Milne, M. A., et al. (2019, July). More Spiders in Indiana: 100 New and Updated Distribution Records. In Proceedings of the Indiana Academy of Science (Vol. 28(1):87–105).
Abstract: Spider species richness is understudied in Indiana. To better determine what species exist within the state, spiders were collected from various locations around the state, including Yellowwood State Forest, Morgan-Monroe State Forest, Indiana Dunes National Park, McVey Memorial Forest, Goose Pond Fish and Wildlife Area, White River Woods, Glacier’s End Nature Preserve, Ouabache State Park, various Purdue Agricultural Centers, and various private properties in western Indiana. Spiders were caught using pitfall traps, sweep nets, Berlese funnels, and aspirators. Additionally, many spiders collected from Indiana housed in The Field Museum in Chicago, IL were examined and re-identified. Herein, we report 100 new distribution records new or not previously documented in Indiana, which includes one new family (Euctenizidae) and 25 new genera (Anasaitis, Anthrobia, Chinattus, Drapetisca, Emertonella, Episinus, Floricomus, Gea, Goneatara, Hypositticus, Iviella, Maymena, Myrmekiaphila, Ocrepeira, Phlattothrata, Phruronellus, Rugathodes, Sassacus, Scironis, Scotinotylus, Singa, Souessoula, Stemmops, Strotarchus, and Synaphosus). With these additions, Indiana now has over 550 known spider species. (IFA Ecoblitz data is included in this research report.)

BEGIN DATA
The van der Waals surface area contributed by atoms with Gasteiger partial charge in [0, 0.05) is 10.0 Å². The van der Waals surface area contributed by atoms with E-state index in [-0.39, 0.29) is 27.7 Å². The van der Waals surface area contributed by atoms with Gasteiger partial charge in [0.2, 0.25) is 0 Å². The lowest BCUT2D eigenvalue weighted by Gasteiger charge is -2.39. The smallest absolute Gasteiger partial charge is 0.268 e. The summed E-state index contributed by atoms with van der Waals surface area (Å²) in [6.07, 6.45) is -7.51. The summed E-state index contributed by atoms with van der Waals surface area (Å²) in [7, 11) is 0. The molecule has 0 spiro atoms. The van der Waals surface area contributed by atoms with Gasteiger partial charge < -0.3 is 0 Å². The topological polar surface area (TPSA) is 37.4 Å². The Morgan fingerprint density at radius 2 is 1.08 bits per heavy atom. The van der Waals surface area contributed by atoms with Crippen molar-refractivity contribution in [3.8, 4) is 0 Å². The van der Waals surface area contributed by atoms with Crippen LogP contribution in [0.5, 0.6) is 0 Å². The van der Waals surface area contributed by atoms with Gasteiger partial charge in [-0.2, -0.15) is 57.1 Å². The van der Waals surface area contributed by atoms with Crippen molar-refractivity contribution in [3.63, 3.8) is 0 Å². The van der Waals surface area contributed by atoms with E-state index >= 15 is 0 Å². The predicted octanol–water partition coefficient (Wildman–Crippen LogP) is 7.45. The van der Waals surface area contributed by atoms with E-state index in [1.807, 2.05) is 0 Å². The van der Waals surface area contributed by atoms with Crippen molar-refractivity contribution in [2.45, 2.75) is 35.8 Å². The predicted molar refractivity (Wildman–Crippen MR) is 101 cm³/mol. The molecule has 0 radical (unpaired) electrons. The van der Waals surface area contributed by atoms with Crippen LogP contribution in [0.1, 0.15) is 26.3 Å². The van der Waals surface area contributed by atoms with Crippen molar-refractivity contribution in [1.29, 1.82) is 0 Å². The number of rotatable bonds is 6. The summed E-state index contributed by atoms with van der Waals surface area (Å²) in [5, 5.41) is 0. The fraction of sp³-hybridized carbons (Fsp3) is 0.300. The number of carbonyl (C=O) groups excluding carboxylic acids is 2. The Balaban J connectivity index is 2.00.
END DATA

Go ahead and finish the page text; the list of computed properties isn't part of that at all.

Bishop, L., Milne, M. A., Foster, B. (2018, July). A Survey of Spider Diversity in Morgan-Monroe/Yellowwood State Forest. In Proceedings of the Indiana Academy of Science (Vol. 127, No. 2).